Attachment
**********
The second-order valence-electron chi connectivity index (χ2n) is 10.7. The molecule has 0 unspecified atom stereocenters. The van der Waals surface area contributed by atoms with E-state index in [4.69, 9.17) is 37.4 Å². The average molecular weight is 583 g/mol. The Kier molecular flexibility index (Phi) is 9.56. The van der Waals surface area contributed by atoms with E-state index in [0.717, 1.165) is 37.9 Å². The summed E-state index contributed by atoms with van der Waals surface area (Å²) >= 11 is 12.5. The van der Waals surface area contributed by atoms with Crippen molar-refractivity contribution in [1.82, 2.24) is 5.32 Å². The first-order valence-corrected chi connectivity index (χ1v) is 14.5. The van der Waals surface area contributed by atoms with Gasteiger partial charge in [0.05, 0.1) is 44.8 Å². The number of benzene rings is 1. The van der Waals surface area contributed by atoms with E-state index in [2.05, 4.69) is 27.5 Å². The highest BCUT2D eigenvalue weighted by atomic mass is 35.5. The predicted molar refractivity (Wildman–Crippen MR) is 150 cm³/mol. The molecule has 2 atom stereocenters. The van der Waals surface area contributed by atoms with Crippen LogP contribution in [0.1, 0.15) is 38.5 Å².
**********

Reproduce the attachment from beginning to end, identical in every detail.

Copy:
The second-order valence-electron chi connectivity index (χ2n) is 10.7. The molecule has 0 unspecified atom stereocenters. The van der Waals surface area contributed by atoms with E-state index in [4.69, 9.17) is 37.4 Å². The average molecular weight is 583 g/mol. The Kier molecular flexibility index (Phi) is 9.56. The van der Waals surface area contributed by atoms with E-state index in [0.717, 1.165) is 37.9 Å². The summed E-state index contributed by atoms with van der Waals surface area (Å²) >= 11 is 12.5. The van der Waals surface area contributed by atoms with Crippen molar-refractivity contribution in [1.82, 2.24) is 5.32 Å². The first-order valence-corrected chi connectivity index (χ1v) is 14.5. The van der Waals surface area contributed by atoms with Gasteiger partial charge in [0.05, 0.1) is 44.8 Å². The number of benzene rings is 1. The van der Waals surface area contributed by atoms with E-state index in [2.05, 4.69) is 27.5 Å². The highest BCUT2D eigenvalue weighted by atomic mass is 35.5. The predicted molar refractivity (Wildman–Crippen MR) is 150 cm³/mol. The molecule has 2 atom stereocenters. The van der Waals surface area contributed by atoms with Crippen LogP contribution in [0.1, 0.15) is 38.5 Å².